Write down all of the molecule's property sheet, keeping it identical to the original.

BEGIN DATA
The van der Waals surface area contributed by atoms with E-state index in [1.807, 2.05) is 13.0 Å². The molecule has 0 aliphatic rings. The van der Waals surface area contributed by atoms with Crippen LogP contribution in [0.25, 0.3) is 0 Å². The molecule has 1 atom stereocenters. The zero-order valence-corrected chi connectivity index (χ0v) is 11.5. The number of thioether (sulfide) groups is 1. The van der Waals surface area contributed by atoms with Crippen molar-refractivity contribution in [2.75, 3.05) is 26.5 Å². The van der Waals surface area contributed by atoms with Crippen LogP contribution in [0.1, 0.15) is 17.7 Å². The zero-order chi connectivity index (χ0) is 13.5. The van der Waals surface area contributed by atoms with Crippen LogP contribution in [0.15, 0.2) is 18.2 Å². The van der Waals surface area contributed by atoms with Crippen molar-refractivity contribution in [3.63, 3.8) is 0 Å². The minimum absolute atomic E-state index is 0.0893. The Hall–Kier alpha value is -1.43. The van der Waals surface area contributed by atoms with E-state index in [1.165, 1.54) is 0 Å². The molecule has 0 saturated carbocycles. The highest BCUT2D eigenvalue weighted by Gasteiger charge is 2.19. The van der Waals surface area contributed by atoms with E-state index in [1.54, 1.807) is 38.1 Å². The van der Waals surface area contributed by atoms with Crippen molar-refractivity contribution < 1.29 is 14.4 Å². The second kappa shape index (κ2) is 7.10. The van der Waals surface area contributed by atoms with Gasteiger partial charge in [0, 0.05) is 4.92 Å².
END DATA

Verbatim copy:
The van der Waals surface area contributed by atoms with E-state index in [1.807, 2.05) is 13.0 Å². The molecule has 0 aliphatic rings. The van der Waals surface area contributed by atoms with Crippen LogP contribution in [0.25, 0.3) is 0 Å². The molecule has 1 atom stereocenters. The zero-order valence-corrected chi connectivity index (χ0v) is 11.5. The number of thioether (sulfide) groups is 1. The van der Waals surface area contributed by atoms with Crippen molar-refractivity contribution in [2.75, 3.05) is 26.5 Å². The van der Waals surface area contributed by atoms with Crippen LogP contribution in [0.1, 0.15) is 17.7 Å². The zero-order chi connectivity index (χ0) is 13.5. The van der Waals surface area contributed by atoms with Crippen LogP contribution in [0.15, 0.2) is 18.2 Å². The van der Waals surface area contributed by atoms with Crippen molar-refractivity contribution in [3.63, 3.8) is 0 Å². The minimum absolute atomic E-state index is 0.0893. The Hall–Kier alpha value is -1.43. The van der Waals surface area contributed by atoms with E-state index in [1.165, 1.54) is 0 Å². The molecule has 0 saturated carbocycles. The highest BCUT2D eigenvalue weighted by Gasteiger charge is 2.19. The van der Waals surface area contributed by atoms with E-state index in [1.54, 1.807) is 38.1 Å². The van der Waals surface area contributed by atoms with Crippen molar-refractivity contribution < 1.29 is 14.4 Å². The second kappa shape index (κ2) is 7.10. The van der Waals surface area contributed by atoms with Gasteiger partial charge in [0, 0.05) is 4.92 Å².